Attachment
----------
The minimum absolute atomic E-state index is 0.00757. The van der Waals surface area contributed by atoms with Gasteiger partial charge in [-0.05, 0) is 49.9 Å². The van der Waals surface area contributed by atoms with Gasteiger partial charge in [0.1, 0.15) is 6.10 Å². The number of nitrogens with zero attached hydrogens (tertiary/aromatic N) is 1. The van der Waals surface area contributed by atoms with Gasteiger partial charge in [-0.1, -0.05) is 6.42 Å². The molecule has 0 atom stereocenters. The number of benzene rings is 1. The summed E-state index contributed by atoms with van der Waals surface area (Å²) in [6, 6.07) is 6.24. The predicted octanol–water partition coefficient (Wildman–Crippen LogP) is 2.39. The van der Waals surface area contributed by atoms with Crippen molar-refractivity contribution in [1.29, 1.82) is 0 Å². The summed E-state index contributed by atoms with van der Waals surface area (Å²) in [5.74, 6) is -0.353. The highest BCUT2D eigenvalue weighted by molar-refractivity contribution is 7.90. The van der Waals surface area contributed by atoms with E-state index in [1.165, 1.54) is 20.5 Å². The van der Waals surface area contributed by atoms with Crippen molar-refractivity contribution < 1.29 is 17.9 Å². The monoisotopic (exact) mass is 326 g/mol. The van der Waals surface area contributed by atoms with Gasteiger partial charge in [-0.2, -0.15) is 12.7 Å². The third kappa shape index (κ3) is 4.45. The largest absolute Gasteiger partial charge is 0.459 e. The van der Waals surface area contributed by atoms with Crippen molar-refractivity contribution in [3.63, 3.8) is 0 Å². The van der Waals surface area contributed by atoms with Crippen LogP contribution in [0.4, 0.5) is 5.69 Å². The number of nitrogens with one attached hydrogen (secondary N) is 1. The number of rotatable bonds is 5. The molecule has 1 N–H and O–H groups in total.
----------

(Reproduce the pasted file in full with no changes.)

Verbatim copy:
The minimum absolute atomic E-state index is 0.00757. The van der Waals surface area contributed by atoms with Gasteiger partial charge in [-0.05, 0) is 49.9 Å². The van der Waals surface area contributed by atoms with Gasteiger partial charge in [0.1, 0.15) is 6.10 Å². The number of nitrogens with zero attached hydrogens (tertiary/aromatic N) is 1. The van der Waals surface area contributed by atoms with Gasteiger partial charge in [-0.1, -0.05) is 6.42 Å². The molecule has 0 atom stereocenters. The number of benzene rings is 1. The summed E-state index contributed by atoms with van der Waals surface area (Å²) in [6, 6.07) is 6.24. The predicted octanol–water partition coefficient (Wildman–Crippen LogP) is 2.39. The van der Waals surface area contributed by atoms with Crippen molar-refractivity contribution in [1.29, 1.82) is 0 Å². The summed E-state index contributed by atoms with van der Waals surface area (Å²) in [5.74, 6) is -0.353. The highest BCUT2D eigenvalue weighted by molar-refractivity contribution is 7.90. The van der Waals surface area contributed by atoms with E-state index in [1.165, 1.54) is 20.5 Å². The van der Waals surface area contributed by atoms with Crippen molar-refractivity contribution < 1.29 is 17.9 Å². The monoisotopic (exact) mass is 326 g/mol. The van der Waals surface area contributed by atoms with Gasteiger partial charge in [-0.2, -0.15) is 12.7 Å². The third kappa shape index (κ3) is 4.45. The largest absolute Gasteiger partial charge is 0.459 e. The van der Waals surface area contributed by atoms with Crippen molar-refractivity contribution in [3.63, 3.8) is 0 Å². The van der Waals surface area contributed by atoms with Crippen LogP contribution in [0.4, 0.5) is 5.69 Å². The number of nitrogens with one attached hydrogen (secondary N) is 1. The number of rotatable bonds is 5. The molecule has 1 N–H and O–H groups in total.